Two heart sounds resulting from cardiac contraction are normally heard through a stethoscope placed on the chest wall. The first sound, a soft low-pitched lub, is associated with closure of the atrioventricular (AV) valves; the second sound, a louder dup, is associated with closure of the pulmonary and aortic valves. The lub marks the onset of systole while the dup occurs at the onset of diastole. These sounds, which result from vibrations caused by the closing valves, are perfectly normal, but other sounds, known as heart murmurs, can be a sign of heart disease.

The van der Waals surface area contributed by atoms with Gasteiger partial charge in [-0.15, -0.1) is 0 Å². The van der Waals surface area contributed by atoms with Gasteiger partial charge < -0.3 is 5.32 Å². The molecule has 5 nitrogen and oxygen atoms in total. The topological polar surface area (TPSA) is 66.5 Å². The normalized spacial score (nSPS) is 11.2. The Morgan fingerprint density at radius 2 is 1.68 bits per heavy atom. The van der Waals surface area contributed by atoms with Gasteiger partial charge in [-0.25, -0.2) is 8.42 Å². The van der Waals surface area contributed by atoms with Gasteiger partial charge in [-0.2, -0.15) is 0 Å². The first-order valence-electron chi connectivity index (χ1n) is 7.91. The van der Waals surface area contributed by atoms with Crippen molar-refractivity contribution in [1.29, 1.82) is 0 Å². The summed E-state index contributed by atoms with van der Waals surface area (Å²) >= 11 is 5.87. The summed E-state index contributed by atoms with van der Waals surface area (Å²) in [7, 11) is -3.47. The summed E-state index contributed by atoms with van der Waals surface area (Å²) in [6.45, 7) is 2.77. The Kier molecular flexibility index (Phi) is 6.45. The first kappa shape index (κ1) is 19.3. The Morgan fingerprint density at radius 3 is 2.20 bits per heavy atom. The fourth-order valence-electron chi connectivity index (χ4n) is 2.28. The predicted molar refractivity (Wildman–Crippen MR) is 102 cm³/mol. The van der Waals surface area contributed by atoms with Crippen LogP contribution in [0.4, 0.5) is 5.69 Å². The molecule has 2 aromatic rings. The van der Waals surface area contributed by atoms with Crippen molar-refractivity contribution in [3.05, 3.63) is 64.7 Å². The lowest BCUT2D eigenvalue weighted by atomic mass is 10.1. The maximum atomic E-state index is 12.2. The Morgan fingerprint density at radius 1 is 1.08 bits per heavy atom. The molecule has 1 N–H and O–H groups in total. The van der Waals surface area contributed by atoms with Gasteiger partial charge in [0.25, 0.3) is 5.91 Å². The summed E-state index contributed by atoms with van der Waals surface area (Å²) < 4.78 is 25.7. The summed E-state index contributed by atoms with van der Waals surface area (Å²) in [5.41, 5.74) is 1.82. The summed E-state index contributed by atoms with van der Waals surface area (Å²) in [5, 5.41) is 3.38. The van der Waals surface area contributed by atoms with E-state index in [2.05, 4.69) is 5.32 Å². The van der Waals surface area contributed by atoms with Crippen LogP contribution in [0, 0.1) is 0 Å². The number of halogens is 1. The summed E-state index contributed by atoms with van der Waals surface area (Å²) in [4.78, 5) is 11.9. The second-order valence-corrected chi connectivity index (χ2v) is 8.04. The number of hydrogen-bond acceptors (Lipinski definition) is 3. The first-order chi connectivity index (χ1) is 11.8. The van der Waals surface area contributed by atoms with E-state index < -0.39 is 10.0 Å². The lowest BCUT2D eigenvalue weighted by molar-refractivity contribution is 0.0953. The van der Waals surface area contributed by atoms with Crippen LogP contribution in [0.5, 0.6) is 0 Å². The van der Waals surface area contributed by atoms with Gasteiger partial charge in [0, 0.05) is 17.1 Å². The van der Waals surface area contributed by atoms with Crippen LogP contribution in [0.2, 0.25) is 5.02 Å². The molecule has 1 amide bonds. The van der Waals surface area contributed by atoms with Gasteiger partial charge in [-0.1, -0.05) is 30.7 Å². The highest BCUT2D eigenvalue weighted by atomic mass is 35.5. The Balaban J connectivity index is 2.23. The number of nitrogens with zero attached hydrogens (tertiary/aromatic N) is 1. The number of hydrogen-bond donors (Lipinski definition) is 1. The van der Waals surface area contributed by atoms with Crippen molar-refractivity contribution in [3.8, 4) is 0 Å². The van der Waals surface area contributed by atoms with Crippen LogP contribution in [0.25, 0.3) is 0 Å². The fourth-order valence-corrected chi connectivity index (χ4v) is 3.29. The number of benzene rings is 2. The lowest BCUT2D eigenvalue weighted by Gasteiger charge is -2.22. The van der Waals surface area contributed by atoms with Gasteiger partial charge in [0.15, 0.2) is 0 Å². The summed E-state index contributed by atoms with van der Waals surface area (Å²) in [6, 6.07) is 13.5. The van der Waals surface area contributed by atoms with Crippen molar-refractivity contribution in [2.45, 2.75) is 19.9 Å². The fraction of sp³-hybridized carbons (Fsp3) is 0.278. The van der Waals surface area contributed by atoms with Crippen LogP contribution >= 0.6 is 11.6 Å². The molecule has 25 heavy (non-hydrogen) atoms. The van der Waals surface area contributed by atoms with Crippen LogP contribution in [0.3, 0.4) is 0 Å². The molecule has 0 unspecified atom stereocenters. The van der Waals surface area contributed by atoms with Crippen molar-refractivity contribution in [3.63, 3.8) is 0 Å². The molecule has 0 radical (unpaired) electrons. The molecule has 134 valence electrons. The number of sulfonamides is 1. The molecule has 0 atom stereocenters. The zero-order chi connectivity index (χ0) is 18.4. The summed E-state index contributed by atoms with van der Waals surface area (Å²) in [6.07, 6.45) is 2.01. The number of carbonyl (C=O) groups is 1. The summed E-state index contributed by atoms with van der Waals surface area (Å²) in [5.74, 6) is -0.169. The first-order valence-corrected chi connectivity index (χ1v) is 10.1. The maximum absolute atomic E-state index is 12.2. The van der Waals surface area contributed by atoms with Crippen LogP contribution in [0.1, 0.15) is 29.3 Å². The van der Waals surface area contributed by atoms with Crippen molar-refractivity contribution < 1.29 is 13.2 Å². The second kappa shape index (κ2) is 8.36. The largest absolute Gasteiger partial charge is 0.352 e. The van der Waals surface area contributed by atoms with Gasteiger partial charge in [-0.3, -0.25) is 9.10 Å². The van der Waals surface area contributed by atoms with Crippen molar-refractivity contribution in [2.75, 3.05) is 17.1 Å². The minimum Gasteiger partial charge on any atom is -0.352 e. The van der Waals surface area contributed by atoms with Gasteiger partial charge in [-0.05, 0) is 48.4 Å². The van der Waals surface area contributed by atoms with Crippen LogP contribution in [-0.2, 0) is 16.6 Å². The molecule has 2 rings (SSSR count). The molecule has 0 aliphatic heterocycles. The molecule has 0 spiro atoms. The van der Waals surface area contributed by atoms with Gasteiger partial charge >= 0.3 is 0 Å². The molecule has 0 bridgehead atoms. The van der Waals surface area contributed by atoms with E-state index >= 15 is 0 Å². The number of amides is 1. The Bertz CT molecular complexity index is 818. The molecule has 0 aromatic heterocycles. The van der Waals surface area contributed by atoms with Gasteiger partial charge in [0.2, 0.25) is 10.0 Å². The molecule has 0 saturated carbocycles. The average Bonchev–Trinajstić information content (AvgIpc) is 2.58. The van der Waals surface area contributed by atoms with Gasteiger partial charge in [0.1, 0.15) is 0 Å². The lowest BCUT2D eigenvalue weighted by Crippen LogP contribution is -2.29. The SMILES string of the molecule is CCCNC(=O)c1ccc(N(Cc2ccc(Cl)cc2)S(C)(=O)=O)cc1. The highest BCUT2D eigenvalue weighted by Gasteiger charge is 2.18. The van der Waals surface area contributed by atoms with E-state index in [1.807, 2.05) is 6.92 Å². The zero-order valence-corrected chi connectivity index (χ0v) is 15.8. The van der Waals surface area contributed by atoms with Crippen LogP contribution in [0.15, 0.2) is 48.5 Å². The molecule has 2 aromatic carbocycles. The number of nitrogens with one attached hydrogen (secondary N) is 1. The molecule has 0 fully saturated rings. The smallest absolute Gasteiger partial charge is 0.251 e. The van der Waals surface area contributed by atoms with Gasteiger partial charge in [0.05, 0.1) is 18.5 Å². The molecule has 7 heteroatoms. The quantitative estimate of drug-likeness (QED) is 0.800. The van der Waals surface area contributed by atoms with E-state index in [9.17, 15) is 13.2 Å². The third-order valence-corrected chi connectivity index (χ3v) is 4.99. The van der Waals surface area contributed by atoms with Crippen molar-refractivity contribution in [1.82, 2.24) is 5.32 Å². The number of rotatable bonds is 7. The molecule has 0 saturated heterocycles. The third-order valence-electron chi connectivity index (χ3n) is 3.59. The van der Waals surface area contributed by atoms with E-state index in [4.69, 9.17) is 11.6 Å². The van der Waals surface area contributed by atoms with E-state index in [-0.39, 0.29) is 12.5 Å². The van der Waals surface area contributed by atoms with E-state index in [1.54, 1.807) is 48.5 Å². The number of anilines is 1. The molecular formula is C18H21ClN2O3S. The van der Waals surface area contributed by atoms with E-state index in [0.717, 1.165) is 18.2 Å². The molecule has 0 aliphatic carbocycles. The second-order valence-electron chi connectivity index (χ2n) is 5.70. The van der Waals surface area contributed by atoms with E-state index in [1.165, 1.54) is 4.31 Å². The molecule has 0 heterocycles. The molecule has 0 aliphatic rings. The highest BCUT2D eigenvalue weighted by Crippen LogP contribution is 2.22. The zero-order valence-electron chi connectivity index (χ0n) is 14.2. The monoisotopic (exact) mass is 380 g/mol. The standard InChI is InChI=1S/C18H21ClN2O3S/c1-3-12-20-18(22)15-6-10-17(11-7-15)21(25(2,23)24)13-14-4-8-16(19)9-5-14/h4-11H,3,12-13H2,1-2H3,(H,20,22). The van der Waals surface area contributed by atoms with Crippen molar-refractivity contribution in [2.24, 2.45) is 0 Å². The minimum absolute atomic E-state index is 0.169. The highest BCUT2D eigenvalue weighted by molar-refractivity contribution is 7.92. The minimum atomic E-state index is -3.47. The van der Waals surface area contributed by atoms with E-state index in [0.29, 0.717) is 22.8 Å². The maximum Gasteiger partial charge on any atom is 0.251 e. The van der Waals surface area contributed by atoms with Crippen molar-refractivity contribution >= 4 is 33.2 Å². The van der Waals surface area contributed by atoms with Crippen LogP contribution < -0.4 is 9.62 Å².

Murmurs can be produced by blood flowing rapidly in the usual direction through an abnormally narrowed valve (stenosis), by blood flowing backward through a damaged, leaky valve (insufficiency), or by blood flowing between the two atria or two ventricles through a small hole in the wall separating them (called a septal defect). The exact timing and location of the murmur provide the physician with a powerful diagnostic clue. For example, a murmur heard throughout systole suggests a stenotic pulmonary or aortic valve, an insufficient AV valve, or a hole in the interventricular septum. In contrast, a murmur heard during diastole suggests a stenotic AV valve or an insufficient pulmonary or aortic valve.